im·​pres·​sion·​is·​tic | \ (ˌ)im-ˌpre-shə-ˈni-stik How to pronounce impressionistic (audio) \

Definition of impressionistic

1 or impressionist \ im-​ˈpre-​sh(ə-​)nist How to pronounce impressionist (audio) \ often capitalized : of, relating to, or constituting impressionism
2 : based on or involving impression as distinct from expertise or fact intuitions and impressionistic anecdotal accounts— Sidney Hook

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Other Words from impressionistic

impressionistically \ (ˌ)im-​ˌpre-​shə-​ˈni-​sti-​k(ə-​)lē How to pronounce impressionistically (audio) \ adverb

Examples of impressionistic in a Sentence

He wrote an impressionistic account of the battle scene.

Recent Examples on the Web

The evidence supports Smith’s impressionistic conclusions. Walter Shapiro, The New Republic, "The Also-Rans Hoping for a New Hampshire Miracle," 9 Sep. 2019 Our memories of childhood are generally impressionistic, mostly consisting of vast blank periods of time marked by inexplicably vivid moments, as if the instant were suspended in formaldehyde and preserved far away from its chaotic natural habitat. Marianne Szegedy-maszak, Washington Post, "Horrors of World War II, through children’s eyes," 16 Aug. 2019 WeWork’s plan for monetizing its memberships—comprising some 1.9 million workstations currently available or in the works—is somewhat impressionistic. Jason Karaian, Quartz, "How WeWork spends its money," 14 Aug. 2019 Short, impressionistic chapters flit between the fictional town of Ventor, Georgia; boho New York City; San Francisco’s red-light district; the coast of Florida; and a grad-school program in Maryland. Katy Waldman, The New Yorker, "“Valerie” Is an Extraordinary Love Letter to a Radical Feminist," 1 Aug. 2019 By my impressionistic reckoning, the most successful candidates Wednesday night were two senators who started the campaign with promise but have never—up until now—had their moment. Walter Shapiro, The New Republic, "Miami Moonglow for Booker and Klobuchar," 27 June 2019 The Blurry Years unfolds almost as a collection of impressionistic scenes that capture nascent romance or summer tedium or ongoing crisis. The Atlantic, "What We’re Reading This Summer," 28 June 2019 The former is a straightforward tale of love (of life, family, country) and loss (of everything); the latter is an impressionistic, experimental evocation of a past turned to rubble by both war and the grinding passage of time. Ryu Spaeth, The New Republic, "Aleksandar Hemon’s Lost Eden," 6 June 2019 Seascapes, city streets, people, plant life and florals are presented through impressionistic lenses as well as several abstracts. San Diego Union-Tribune, "RSF Art Guild exhibit ‘Shaped by Color’ to be presented in partnership with Lux Art Institute," 9 May 2019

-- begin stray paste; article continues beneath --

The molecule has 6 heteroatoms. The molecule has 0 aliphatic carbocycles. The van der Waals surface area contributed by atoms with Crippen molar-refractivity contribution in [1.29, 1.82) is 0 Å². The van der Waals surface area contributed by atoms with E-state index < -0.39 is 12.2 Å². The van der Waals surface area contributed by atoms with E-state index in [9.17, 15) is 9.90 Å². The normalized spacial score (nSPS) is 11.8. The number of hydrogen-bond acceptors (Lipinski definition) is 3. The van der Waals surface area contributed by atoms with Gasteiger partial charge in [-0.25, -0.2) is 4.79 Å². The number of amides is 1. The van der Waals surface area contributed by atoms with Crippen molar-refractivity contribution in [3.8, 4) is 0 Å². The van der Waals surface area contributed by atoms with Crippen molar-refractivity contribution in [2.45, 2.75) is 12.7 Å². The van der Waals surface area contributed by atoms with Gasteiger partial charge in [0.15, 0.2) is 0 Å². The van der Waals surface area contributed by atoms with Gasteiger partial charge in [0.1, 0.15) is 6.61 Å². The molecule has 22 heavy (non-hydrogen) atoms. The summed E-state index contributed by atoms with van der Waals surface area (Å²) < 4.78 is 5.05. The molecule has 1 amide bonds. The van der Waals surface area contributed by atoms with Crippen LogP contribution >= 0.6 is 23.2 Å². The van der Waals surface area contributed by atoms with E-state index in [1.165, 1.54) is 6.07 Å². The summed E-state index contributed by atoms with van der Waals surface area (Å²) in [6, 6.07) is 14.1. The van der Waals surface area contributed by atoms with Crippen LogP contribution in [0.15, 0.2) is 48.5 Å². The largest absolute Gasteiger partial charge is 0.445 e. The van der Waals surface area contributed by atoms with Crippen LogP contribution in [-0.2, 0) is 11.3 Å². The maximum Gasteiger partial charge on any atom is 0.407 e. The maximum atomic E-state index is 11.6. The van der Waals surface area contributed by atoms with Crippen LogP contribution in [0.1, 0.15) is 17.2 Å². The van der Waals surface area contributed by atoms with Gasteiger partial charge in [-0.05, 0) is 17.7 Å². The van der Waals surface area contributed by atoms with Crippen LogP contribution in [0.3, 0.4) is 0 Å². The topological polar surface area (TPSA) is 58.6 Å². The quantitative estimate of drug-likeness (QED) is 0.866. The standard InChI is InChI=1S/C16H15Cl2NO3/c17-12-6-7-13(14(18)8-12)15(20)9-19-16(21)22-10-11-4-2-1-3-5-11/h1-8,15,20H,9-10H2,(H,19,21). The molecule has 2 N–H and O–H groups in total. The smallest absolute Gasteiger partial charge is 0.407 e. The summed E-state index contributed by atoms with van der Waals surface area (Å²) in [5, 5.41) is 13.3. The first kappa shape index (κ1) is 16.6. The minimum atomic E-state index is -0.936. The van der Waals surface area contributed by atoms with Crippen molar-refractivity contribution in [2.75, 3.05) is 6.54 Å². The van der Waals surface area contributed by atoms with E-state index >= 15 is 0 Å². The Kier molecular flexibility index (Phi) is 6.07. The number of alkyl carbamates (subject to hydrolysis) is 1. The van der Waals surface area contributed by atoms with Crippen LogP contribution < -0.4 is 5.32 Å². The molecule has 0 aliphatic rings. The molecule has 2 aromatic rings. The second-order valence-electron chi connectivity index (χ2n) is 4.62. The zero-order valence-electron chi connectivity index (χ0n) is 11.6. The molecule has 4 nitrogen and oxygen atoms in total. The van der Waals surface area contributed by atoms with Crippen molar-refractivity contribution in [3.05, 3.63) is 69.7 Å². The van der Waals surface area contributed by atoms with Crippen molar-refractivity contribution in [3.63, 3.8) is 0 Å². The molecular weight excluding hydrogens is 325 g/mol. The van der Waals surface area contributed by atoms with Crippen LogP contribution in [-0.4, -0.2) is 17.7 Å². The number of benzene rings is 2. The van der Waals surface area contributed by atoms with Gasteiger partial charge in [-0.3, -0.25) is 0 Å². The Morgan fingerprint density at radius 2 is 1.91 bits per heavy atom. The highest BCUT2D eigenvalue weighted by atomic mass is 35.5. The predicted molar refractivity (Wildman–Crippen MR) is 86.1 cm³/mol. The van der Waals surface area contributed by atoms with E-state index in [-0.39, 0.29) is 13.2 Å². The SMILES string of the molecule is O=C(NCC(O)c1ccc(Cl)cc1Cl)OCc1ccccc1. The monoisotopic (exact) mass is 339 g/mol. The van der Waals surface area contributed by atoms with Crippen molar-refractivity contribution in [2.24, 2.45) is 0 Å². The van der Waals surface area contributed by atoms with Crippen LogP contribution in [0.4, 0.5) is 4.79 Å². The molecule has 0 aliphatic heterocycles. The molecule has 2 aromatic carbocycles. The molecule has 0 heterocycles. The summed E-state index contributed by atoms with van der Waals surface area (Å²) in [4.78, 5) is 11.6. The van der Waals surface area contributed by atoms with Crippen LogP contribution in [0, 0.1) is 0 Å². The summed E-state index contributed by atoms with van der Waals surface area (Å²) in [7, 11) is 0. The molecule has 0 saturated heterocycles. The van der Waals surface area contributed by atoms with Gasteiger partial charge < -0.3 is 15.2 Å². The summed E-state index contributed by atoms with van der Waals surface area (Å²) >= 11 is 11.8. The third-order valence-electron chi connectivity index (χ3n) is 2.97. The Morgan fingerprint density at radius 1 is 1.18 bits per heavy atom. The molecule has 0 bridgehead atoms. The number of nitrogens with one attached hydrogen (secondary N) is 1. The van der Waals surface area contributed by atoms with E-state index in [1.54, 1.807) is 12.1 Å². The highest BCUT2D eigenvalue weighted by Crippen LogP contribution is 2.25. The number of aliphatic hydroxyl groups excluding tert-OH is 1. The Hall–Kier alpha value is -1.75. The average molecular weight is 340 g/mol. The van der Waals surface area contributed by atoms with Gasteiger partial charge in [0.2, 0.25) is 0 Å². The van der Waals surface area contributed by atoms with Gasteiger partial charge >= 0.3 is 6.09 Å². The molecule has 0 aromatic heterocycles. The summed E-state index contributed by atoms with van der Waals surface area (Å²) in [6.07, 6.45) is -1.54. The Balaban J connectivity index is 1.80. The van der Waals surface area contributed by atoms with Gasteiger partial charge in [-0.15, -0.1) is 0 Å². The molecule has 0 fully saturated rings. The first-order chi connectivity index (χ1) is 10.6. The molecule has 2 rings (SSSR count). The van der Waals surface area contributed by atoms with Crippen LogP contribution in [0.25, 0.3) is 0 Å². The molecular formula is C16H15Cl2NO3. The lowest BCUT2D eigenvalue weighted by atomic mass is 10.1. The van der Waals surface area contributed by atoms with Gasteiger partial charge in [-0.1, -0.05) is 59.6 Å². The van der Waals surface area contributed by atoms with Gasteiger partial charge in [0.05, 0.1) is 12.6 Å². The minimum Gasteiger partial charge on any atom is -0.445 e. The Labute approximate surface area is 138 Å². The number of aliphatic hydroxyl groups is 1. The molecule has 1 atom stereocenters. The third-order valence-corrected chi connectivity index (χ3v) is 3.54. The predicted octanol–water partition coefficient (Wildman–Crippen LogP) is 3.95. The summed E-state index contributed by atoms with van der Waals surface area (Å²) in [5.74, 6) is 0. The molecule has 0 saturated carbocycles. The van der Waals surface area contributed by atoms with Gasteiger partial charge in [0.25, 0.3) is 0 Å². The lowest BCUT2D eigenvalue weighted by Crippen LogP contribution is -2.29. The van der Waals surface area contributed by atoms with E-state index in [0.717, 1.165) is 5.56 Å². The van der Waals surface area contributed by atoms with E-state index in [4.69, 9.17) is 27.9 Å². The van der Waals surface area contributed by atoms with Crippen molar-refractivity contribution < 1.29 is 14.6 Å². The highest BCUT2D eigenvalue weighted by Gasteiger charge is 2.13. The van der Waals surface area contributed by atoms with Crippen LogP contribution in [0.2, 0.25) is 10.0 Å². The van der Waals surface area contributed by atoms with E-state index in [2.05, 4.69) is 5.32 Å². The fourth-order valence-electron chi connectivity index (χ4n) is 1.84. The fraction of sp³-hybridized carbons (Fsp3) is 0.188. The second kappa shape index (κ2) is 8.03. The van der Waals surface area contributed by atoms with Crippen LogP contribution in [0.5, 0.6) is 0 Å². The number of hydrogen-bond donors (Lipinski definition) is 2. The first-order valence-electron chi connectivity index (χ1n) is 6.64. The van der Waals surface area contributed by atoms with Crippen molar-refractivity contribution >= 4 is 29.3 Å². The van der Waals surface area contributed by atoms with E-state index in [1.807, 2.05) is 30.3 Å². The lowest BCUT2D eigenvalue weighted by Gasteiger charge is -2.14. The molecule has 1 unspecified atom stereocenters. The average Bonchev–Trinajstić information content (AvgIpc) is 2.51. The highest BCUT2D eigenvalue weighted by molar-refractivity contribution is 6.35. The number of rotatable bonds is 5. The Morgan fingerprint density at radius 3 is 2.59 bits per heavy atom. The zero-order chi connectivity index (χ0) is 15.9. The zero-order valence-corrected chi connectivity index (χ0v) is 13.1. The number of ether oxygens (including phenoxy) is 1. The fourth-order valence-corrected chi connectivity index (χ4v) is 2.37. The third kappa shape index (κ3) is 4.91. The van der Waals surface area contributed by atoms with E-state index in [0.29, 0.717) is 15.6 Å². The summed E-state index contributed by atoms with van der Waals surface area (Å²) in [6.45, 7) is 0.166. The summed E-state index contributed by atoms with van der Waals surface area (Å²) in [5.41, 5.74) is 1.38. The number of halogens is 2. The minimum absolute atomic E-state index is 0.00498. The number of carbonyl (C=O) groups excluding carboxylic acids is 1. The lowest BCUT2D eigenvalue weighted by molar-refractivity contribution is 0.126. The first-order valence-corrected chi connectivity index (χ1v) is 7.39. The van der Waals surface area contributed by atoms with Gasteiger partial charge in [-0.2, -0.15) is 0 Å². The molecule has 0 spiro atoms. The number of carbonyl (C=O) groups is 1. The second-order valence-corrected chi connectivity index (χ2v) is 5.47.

These example sentences are selected automatically from various online news sources to reflect current usage of the word 'impressionistic.' Views expressed in the examples do not represent the opinion of Merriam-Webster or its editors. Send us feedback.

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First Known Use of impressionistic

1886, in the meaning defined at sense 1

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Last Updated

14 Sep 2019

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Time Traveler for impressionistic

The first known use of impressionistic was in 1886

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English Language Learners Definition of impressionistic

: involving general feelings or thoughts rather than specific knowledge or facts
chiefly US : of or relating to impressionism

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authorized for issue (as a bond)

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